Applied Microbiology and Biotechnology

, Volume 93, Issue 3, pp 1207–1219 | Cite as

The effect of scale on gene expression: commercial versus laboratory wine fermentations

  • Debra Rossouw
  • Neil Jolly
  • Dan Jacobson
  • Florian F. BauerEmail author
Original Paper


Molecular and cellular processes that are responsible for industrially relevant phenotypes of fermenting microorganisms are a central focus of biotechnological research. Such research intends to generate insights and solutions for fermentation-based industries with regards to issues such as improving product yield or the quality of the final fermentation product. For logistical reasons, and to ensure data reproducibility, such research is mostly carried out in defined or synthetic media and in small-scale fermentation vessels. Two questions are frequently raised regarding the applicability of this approach to solve problems experienced in industrial fermentations: (1) Is synthetic medium a sufficiently accurate approximation of the generally more complex natural (and frequently highly variable) substrates that are employed in most fermentation-based industries, and (2) can results obtained in small-scale laboratory fermentations be extrapolated to large-scale industrial environments? Here, we address the second question through a comparative transcriptomic approach by assessing the response of an industrial wine yeast strain fermenting a natural grape juice in small-scale laboratory and large-scale industrial conditions. In yeast, transcriptome analysis is arguably the best available tool to holistically assess the physiological state of a population and its response to changing environmental conditions. The data suggest that scale does indeed impact on some environmental parameters such as oxygen availability. However, the data show that small-scale fermentations nevertheless accurately reflect general molecular processes and adaptations during large-scale fermentation and that extrapolation of laboratory datasets to real industrial processes can be justified.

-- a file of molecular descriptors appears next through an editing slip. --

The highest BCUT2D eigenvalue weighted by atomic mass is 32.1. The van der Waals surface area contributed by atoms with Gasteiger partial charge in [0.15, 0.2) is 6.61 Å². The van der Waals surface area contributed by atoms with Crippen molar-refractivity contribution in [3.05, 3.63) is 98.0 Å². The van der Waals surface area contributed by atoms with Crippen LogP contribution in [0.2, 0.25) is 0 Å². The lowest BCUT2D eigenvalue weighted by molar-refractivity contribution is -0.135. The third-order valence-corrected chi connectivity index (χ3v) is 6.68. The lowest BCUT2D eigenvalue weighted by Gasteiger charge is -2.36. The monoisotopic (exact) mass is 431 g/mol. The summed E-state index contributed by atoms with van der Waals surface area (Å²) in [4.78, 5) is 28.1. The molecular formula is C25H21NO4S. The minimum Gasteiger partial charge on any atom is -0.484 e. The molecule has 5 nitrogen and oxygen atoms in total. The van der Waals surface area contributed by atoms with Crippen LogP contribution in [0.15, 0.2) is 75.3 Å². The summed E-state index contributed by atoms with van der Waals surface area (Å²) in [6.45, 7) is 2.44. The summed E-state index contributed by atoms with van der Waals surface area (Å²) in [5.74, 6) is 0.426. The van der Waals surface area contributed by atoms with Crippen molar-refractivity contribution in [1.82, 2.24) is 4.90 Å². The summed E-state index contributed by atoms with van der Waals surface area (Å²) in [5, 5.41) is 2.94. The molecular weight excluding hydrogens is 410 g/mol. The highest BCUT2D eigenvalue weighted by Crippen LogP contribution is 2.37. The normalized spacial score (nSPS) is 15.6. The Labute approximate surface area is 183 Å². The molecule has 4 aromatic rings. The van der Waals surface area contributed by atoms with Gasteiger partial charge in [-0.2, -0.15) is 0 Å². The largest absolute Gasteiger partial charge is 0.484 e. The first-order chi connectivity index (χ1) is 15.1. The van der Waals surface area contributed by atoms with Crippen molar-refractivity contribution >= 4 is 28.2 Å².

Transcriptomics Scale Commercial wine fermentation 



Funding for the research presented in this paper was provided by the NRF (National Research Foundation, South Africa) and Winetech. We would also like to thank Jo McBride and the Cape Town Centre for Proteomic and Genomic Research for the microarray analysis and the staff and students at the IWBT for their support and assistance in numerous areas. Large-scale fermentations were carried out at the Nietvoorbij Research Cellars in collaboration with the ARC (Agricultural Research Council).

Supplementary material

253_2011_3564_MOESM1_ESM.docx (68 kb)
ESMdocx (DOCX 67 kb)


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Copyright information

© Springer-Verlag 2011

Authors and Affiliations

  • Debra Rossouw
    • 1
  • Neil Jolly
    • 2
  • Dan Jacobson
    • 1
  • Florian F. Bauer
    • 1
    Email author
  1. 1.Institute for Wine BiotechnologyUniversity of StellenboschStellenboschSouth Africa
  2. 2.ARC Infruitec-Nietvoorbij (The Fruit, Vine and Wine Institute of the Agricultural Research Council)StellenboschSouth Africa

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